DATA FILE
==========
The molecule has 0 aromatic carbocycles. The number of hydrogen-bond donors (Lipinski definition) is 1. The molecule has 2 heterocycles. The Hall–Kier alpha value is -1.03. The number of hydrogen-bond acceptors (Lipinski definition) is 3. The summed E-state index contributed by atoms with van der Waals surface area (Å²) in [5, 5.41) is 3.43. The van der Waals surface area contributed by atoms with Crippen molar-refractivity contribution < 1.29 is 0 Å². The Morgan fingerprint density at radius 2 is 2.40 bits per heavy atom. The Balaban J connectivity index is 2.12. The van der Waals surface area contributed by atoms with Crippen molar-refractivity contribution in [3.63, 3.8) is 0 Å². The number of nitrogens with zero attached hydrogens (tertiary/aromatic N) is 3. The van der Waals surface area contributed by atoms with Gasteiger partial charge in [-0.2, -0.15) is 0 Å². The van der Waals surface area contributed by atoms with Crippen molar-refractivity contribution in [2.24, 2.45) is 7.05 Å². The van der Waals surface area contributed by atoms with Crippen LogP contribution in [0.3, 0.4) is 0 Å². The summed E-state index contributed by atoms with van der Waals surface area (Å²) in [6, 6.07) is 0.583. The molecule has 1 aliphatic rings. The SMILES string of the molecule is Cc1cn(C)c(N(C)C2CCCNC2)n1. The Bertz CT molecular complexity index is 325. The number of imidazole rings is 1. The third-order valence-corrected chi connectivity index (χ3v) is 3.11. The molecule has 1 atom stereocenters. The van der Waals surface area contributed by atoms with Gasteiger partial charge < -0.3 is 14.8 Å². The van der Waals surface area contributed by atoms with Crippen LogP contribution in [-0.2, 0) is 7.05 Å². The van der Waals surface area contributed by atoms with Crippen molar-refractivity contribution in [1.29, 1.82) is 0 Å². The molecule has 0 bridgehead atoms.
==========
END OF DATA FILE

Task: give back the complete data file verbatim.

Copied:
The molecule has 0 aromatic carbocycles. The number of hydrogen-bond donors (Lipinski definition) is 1. The molecule has 2 heterocycles. The Hall–Kier alpha value is -1.03. The number of hydrogen-bond acceptors (Lipinski definition) is 3. The summed E-state index contributed by atoms with van der Waals surface area (Å²) in [5, 5.41) is 3.43. The van der Waals surface area contributed by atoms with Crippen molar-refractivity contribution < 1.29 is 0 Å². The Morgan fingerprint density at radius 2 is 2.40 bits per heavy atom. The Balaban J connectivity index is 2.12. The van der Waals surface area contributed by atoms with Crippen molar-refractivity contribution in [3.63, 3.8) is 0 Å². The number of nitrogens with zero attached hydrogens (tertiary/aromatic N) is 3. The van der Waals surface area contributed by atoms with Gasteiger partial charge in [-0.2, -0.15) is 0 Å². The van der Waals surface area contributed by atoms with Crippen molar-refractivity contribution in [2.24, 2.45) is 7.05 Å². The van der Waals surface area contributed by atoms with Crippen LogP contribution in [0.3, 0.4) is 0 Å². The summed E-state index contributed by atoms with van der Waals surface area (Å²) in [6, 6.07) is 0.583. The molecule has 1 aliphatic rings. The SMILES string of the molecule is Cc1cn(C)c(N(C)C2CCCNC2)n1. The Bertz CT molecular complexity index is 325. The number of imidazole rings is 1. The third-order valence-corrected chi connectivity index (χ3v) is 3.11. The molecule has 1 atom stereocenters. The van der Waals surface area contributed by atoms with Gasteiger partial charge < -0.3 is 14.8 Å². The van der Waals surface area contributed by atoms with Crippen LogP contribution in [-0.2, 0) is 7.05 Å². The van der Waals surface area contributed by atoms with Crippen molar-refractivity contribution in [1.29, 1.82) is 0 Å². The molecule has 0 bridgehead atoms.